When you feel yourself getting stuck, take a deep breath and count to four. Seriously. The audience won’t really think anything of it – that amount of time just feels like you’re pausing for effect. But what you’re actually doing is giving your “rational brain” a chance to catch up to your emotions. You can then think of a course of action to respond. Those few seconds can mean the difference between sinking deeper or getting out of it.
Demo Quicksand Remedy: Play through the accidentals
Anyone who has seen me present can figure out pretty quickly that I’m a musician. My real (non-virtual) background consists of the jackets from some of my favorite records, and also my electric guitar and bass. It’s been about 2 years since I’ve played with a band (if you’re a musician, in Chicago, fully vaccinated and looking to jam, drop me a line), but the last band I played with had shows about once a month.
One thing that I found is that, no matter how many times we practiced, sometimes one of us (myself included) would make a mistake onstage. The singer would forget the words. The drummer would speed up or slow down. One of the instrumentalists would play the wrong note or miss a cue. But, the secret to getting through it was to “play through the accidentals.”
“Play through the accidentals” means “pretend like you meant to do it.” Wrong note? You’re taking some liberties with the part. Forget the words? Turn the mic toward the audience. Audiences rarely notice mistakes if the musicians just act like it was intentional (and yes, most of the audiences I played for were at bars and drunk, but that’s a separate issue for another time).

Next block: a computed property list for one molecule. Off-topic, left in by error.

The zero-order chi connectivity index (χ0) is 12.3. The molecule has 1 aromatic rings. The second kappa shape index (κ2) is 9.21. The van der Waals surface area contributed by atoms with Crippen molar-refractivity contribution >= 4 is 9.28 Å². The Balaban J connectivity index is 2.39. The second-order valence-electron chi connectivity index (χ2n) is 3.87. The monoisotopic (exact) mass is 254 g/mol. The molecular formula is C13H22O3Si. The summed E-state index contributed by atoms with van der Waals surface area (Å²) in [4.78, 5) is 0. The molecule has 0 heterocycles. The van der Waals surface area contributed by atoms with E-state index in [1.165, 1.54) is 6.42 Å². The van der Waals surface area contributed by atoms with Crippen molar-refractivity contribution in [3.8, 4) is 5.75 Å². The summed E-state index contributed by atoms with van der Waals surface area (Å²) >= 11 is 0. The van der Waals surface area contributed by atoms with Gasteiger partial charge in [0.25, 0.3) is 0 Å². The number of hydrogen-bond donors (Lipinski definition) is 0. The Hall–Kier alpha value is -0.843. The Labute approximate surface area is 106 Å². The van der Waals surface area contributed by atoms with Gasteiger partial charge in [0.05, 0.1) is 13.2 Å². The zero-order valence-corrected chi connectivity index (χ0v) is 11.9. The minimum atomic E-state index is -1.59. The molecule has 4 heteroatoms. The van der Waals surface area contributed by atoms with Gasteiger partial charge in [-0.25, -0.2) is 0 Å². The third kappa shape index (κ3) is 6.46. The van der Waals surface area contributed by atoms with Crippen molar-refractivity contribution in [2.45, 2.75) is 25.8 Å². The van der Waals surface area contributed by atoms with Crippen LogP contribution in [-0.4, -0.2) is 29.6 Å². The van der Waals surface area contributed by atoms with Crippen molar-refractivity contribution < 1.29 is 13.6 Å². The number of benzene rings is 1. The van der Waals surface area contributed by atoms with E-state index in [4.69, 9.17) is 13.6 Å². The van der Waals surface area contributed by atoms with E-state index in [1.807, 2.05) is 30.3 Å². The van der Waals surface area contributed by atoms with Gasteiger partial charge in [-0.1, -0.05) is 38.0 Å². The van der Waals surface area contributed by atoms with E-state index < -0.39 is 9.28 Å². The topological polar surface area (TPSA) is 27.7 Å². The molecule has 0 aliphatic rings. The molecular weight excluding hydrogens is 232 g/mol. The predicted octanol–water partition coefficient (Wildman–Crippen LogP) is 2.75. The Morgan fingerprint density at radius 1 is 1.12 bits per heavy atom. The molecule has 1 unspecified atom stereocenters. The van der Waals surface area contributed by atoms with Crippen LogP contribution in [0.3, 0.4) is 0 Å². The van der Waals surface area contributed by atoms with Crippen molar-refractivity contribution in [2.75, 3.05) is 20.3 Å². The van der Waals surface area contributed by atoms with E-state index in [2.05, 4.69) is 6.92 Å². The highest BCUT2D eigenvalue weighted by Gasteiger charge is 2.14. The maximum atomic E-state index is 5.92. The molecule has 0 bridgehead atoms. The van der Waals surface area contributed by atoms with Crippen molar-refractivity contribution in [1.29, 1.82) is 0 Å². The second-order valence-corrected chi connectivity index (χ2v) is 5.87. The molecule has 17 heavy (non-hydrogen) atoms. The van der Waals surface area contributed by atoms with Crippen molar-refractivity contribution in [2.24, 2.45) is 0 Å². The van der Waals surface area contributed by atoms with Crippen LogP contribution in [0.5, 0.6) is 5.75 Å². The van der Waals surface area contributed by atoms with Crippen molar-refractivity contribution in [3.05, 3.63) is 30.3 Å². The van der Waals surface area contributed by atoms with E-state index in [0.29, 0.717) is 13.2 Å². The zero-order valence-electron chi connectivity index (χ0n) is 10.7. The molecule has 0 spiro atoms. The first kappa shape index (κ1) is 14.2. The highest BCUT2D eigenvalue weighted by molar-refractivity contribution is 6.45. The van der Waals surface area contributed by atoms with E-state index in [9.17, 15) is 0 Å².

What audiences don’t react positively to is when the musicians have a cue that they know they made a mistake. When the singer tries to pick up the part somewhere else, but it’s clear that they missed it. When the instrumentalist shakes their head when getting a note wrong, or has some other reaction to it. All of these things tell the audience that you made a mistake, and you know you made a mistake.
When you react to the mistake, something else happens – you now have a heightened awareness of the mistake. All of the sudden, you miss another note. And you notice it. Then you miss another. And another. And before you know it, you’re just trying to get through the part so you can run offstage. Instead, by just playing through it, the mistake gets out of your head almost as quickly as it got there. It doesn’t affect you. Or the audience.
When mistakes happen during your demos or presentations, it’s easy to make some sort of comment to the audience. But that’s a trap. Because once you make that comment, you get in your head about the mistake. You start making more comments, because you’re still in your head. For the Brene Brown fans out there, it’s a shame response. If I say something about this, you can’t say anything.
Here’s the good news – you’re human. Mistakes happen. And it’s OK. As the legendary football coach Vince Lombardi once said, “It’s not whether you got knocked down; it’s whether you get back up.” So the next time you’re in front of an audience and something goes wrong (and you want to roar), just take a deep breath and count to four. Your demos will be all the better for it.